equally in decision-making, the work involved and the benefits the livestock
       brings.

7. What happens if the husband takes the animal?
    All Send a Cow beneficiary families sign a contract with Send a Cow and their
     community group before they receive animals. This sets out the conditions of
     ownership of the animal. The gift is placed with the whole family.
    If a husband (or wife) was to take the animal away from the family, that could be
     a breach of contract.
    We would discuss the issue with the family concerned and the community
     group’s chairperson.
    Probably, the group leadership would decide to take back the animal and give it
     back to the family.
    We carefully monitor all our projects, and we have never yet encountered this
     scenario.

8. Are you going to expand into different countries? How do you decide which
   countries to work in?
    We are always alert to the potential of countries where we could start new
      programmes. There are a number of factors that decide where we could work.
    We need to be sure that projects would be successful in a new country. Although
      our programme is quite flexible, it does require people to be settled, with at least
      a little bit of land, and to be able to feed their animals. So we do not usually work
      in urban areas or war-torn areas – though we do have a programme in northern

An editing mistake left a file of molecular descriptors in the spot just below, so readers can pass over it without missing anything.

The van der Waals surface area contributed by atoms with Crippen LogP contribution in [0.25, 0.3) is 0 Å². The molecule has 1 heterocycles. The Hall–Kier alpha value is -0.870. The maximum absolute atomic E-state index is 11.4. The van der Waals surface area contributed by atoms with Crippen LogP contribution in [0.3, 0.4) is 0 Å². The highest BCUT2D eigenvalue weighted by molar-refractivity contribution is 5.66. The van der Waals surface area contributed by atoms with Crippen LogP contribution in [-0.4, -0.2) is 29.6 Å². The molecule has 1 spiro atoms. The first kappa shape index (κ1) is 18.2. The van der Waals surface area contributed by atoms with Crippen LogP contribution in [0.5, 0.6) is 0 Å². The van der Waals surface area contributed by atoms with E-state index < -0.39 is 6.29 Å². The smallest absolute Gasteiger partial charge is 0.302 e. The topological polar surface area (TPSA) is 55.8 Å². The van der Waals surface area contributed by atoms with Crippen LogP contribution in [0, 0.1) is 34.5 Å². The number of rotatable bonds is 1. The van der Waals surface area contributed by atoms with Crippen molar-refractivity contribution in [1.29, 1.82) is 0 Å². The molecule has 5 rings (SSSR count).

Uganda.
    We have a duty of care to all staff employed by Send a Cow, and have to make
      sure they are not working in areas which would be dangerous.
    We began in Uganda because of a specific link with a church group there. We
      formed other partnerships in neighbouring countries, and expanded our
      programme there.
    We often expand to places where we have already developed links with partners.
    We also work closely with other charities in a global network of livestock
      development organisations.

9. How does pass-on work?
    Initially a whole group will be trained together. Wherever possible all will receive
     a livestock gift, although in some cases we will provide a percentage of the group
       with the gift, knowing that every member will ultimately receive a gift through
       pass on.
      Other groups will then receive training ready for pass-on of livestock from the
       original group.
      We will also train some particularly effective farmers in ‘peer farming’ techniques,
       so they are able to train new recipients themselves.
      By the time a region is looking to pass-on third or fourth generation offspring
       there will be many ‘peer’ farmers that will take on the role of training new